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Bluebook Citation

The Basics

As stated with the cases, the full legal citation for a statute is only needed the first time you cite the statute.  If the statute is referenced subsequently in the same discussion, you may use the short form of the citation.  As with cases, there are two short form options for statutes:

  1. Id.:  Used only if the statute you are citing is found immediately before the current citation.  Do not use "at" if citing a difference section of the statute.  Instead, use "Id." then the new section or subsection number.
  2. Abbreviated form of the full citation:  For federal statutes, you can either keep the volume and code abbreviation and section number, or just use the section number.  State codes will vary, but in general, you omit the name of the code and date parenthetical, leaving only the numerical information.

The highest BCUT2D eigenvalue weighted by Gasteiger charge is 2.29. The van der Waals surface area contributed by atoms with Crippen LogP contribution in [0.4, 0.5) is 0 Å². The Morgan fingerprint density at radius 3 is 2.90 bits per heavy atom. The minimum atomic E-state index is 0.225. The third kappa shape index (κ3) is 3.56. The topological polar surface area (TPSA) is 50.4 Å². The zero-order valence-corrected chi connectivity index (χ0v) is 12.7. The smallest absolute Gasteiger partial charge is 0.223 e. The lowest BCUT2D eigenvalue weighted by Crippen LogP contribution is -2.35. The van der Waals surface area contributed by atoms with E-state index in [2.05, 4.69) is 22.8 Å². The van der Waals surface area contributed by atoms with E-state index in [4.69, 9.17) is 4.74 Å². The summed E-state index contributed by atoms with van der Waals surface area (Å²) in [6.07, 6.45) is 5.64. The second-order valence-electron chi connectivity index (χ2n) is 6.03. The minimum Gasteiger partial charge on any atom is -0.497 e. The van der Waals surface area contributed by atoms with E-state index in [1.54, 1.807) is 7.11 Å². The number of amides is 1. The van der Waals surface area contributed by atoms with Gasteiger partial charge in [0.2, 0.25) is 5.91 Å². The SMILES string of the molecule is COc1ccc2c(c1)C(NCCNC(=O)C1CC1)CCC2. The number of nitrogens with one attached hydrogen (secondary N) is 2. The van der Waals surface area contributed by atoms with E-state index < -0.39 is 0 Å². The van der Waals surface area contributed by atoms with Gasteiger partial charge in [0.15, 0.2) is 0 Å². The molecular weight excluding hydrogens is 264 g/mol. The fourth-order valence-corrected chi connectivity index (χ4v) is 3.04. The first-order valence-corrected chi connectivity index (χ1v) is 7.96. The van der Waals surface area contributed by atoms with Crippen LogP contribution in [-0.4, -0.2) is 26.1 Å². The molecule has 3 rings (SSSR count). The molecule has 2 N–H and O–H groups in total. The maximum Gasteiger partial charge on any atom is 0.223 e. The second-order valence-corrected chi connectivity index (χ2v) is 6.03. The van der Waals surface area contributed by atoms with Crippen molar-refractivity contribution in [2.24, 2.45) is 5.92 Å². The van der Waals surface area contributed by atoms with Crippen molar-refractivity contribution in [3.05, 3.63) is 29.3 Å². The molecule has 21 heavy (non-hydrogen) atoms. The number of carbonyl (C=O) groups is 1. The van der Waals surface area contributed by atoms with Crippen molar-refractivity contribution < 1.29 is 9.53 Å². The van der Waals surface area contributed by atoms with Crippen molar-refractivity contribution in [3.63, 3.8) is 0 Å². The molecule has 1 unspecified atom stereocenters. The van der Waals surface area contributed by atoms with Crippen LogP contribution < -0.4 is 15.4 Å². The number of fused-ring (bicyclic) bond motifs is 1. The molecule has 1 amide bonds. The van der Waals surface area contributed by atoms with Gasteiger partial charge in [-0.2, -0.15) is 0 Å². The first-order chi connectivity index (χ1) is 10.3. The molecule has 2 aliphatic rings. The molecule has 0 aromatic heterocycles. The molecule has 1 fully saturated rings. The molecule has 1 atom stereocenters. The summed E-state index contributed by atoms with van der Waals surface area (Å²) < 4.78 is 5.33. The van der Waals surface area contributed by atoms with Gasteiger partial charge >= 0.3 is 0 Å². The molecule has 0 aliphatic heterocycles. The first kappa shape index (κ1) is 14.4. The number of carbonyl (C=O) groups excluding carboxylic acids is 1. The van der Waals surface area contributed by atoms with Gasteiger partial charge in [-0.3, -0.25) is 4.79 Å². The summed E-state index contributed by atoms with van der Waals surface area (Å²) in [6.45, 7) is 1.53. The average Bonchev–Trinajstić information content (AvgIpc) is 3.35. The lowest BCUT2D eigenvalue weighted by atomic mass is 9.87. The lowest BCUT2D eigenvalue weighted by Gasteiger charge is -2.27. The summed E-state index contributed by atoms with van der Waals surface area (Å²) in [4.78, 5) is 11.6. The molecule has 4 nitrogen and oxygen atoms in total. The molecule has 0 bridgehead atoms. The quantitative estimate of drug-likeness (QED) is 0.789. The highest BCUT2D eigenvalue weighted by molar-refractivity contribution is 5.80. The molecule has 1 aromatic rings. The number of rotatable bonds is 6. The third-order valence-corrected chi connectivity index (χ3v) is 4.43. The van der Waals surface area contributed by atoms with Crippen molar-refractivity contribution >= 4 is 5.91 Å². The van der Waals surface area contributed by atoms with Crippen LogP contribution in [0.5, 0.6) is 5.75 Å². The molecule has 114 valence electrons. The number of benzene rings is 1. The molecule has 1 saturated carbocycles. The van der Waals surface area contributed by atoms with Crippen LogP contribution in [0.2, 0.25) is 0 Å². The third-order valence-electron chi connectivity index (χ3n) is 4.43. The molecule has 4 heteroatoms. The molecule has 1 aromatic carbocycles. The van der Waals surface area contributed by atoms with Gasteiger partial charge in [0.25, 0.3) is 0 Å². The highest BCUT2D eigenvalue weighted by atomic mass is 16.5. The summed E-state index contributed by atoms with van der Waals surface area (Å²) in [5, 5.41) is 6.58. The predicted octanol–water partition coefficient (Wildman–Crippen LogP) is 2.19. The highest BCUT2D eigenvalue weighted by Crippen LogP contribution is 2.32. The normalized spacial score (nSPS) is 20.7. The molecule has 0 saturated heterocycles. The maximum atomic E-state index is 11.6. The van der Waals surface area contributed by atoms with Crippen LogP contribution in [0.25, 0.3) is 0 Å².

Bluebook Quick Reference

B12.2 (p. 20):  Bluepages rules for statute short forms.

Rule 12.10 (p.133):  Rules on short forms for statutes.

Statute Short Forms Checklist

Handy guide for determining when and where to use short forms for statutes:

  • If the current statute being cited was in the preceding citation, then use the short form "Id."  Do not include "at" after "Id." if you are citing a different section.
  • If you cannot use "Id.", formulate an acceptable abbreviated short form.


Please take a look at Cornell Law's short form citation examples to help understand how and when to use a short form citation for statutes.